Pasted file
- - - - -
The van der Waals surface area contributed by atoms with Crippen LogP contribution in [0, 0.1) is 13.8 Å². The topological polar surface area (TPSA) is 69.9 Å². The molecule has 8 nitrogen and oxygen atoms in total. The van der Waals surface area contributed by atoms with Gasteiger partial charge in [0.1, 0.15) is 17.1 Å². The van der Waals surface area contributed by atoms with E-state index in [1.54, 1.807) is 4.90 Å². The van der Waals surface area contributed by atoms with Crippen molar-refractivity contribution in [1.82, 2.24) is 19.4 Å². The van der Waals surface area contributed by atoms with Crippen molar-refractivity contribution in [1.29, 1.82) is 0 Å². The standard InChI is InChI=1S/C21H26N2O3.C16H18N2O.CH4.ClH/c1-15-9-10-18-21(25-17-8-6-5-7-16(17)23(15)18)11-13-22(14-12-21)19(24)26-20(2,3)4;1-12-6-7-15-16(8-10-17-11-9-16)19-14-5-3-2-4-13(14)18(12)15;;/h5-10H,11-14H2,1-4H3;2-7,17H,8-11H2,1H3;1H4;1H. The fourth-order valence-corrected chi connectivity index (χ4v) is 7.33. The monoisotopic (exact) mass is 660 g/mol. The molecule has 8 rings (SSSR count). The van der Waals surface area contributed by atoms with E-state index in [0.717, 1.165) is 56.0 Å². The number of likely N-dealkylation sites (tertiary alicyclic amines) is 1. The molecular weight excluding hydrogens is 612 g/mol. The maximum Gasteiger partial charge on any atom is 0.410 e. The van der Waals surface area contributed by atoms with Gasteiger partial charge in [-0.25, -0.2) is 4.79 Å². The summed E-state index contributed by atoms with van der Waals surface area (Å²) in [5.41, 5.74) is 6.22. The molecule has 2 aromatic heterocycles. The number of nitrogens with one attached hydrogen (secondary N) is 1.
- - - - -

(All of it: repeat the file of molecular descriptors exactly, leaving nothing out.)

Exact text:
The van der Waals surface area contributed by atoms with Crippen LogP contribution in [0, 0.1) is 13.8 Å². The topological polar surface area (TPSA) is 69.9 Å². The molecule has 8 nitrogen and oxygen atoms in total. The van der Waals surface area contributed by atoms with Gasteiger partial charge in [0.1, 0.15) is 17.1 Å². The van der Waals surface area contributed by atoms with E-state index in [1.54, 1.807) is 4.90 Å². The van der Waals surface area contributed by atoms with Crippen molar-refractivity contribution in [1.82, 2.24) is 19.4 Å². The van der Waals surface area contributed by atoms with Crippen molar-refractivity contribution in [1.29, 1.82) is 0 Å². The standard InChI is InChI=1S/C21H26N2O3.C16H18N2O.CH4.ClH/c1-15-9-10-18-21(25-17-8-6-5-7-16(17)23(15)18)11-13-22(14-12-21)19(24)26-20(2,3)4;1-12-6-7-15-16(8-10-17-11-9-16)19-14-5-3-2-4-13(14)18(12)15;;/h5-10H,11-14H2,1-4H3;2-7,17H,8-11H2,1H3;1H4;1H. The fourth-order valence-corrected chi connectivity index (χ4v) is 7.33. The monoisotopic (exact) mass is 660 g/mol. The molecule has 8 rings (SSSR count). The van der Waals surface area contributed by atoms with E-state index in [0.717, 1.165) is 56.0 Å². The number of likely N-dealkylation sites (tertiary alicyclic amines) is 1. The molecular weight excluding hydrogens is 612 g/mol. The maximum Gasteiger partial charge on any atom is 0.410 e. The van der Waals surface area contributed by atoms with Gasteiger partial charge in [-0.25, -0.2) is 4.79 Å². The summed E-state index contributed by atoms with van der Waals surface area (Å²) in [5.41, 5.74) is 6.22. The molecule has 2 aromatic heterocycles. The number of nitrogens with one attached hydrogen (secondary N) is 1.